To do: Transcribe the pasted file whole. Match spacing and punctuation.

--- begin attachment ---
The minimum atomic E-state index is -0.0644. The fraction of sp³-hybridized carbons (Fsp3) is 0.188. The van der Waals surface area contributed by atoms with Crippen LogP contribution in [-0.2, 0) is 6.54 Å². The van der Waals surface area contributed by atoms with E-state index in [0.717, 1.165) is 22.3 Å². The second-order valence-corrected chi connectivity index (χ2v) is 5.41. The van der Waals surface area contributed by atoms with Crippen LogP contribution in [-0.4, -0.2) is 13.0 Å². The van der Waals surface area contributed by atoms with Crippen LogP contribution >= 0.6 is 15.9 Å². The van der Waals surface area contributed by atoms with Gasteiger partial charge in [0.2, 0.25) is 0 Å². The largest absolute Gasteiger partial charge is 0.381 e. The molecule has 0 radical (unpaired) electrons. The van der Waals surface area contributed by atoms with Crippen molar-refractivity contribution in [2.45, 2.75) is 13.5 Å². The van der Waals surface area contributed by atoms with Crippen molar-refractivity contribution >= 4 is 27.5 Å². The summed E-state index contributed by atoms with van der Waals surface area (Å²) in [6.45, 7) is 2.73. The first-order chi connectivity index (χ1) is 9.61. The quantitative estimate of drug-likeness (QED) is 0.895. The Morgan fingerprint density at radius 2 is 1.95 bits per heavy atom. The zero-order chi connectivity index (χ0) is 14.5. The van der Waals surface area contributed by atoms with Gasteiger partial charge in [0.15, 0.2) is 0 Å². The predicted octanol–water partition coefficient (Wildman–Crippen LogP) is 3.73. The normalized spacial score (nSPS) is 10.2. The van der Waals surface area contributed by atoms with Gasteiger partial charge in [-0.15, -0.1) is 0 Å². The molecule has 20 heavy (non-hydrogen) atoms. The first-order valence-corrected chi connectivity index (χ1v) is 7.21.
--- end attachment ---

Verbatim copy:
The minimum atomic E-state index is -0.0644. The fraction of sp³-hybridized carbons (Fsp3) is 0.188. The van der Waals surface area contributed by atoms with Crippen LogP contribution in [-0.2, 0) is 6.54 Å². The van der Waals surface area contributed by atoms with E-state index in [0.717, 1.165) is 22.3 Å². The second-order valence-corrected chi connectivity index (χ2v) is 5.41. The van der Waals surface area contributed by atoms with Crippen LogP contribution in [-0.4, -0.2) is 13.0 Å². The van der Waals surface area contributed by atoms with Crippen LogP contribution >= 0.6 is 15.9 Å². The van der Waals surface area contributed by atoms with Gasteiger partial charge in [0.2, 0.25) is 0 Å². The largest absolute Gasteiger partial charge is 0.381 e. The molecule has 0 radical (unpaired) electrons. The van der Waals surface area contributed by atoms with Crippen molar-refractivity contribution in [2.45, 2.75) is 13.5 Å². The van der Waals surface area contributed by atoms with Crippen molar-refractivity contribution >= 4 is 27.5 Å². The summed E-state index contributed by atoms with van der Waals surface area (Å²) in [6.45, 7) is 2.73. The first-order chi connectivity index (χ1) is 9.61. The quantitative estimate of drug-likeness (QED) is 0.895. The Morgan fingerprint density at radius 2 is 1.95 bits per heavy atom. The zero-order chi connectivity index (χ0) is 14.5. The van der Waals surface area contributed by atoms with Gasteiger partial charge in [0.15, 0.2) is 0 Å². The predicted octanol–water partition coefficient (Wildman–Crippen LogP) is 3.73. The normalized spacial score (nSPS) is 10.2. The van der Waals surface area contributed by atoms with Gasteiger partial charge in [-0.15, -0.1) is 0 Å². The molecule has 20 heavy (non-hydrogen) atoms. The first-order valence-corrected chi connectivity index (χ1v) is 7.21.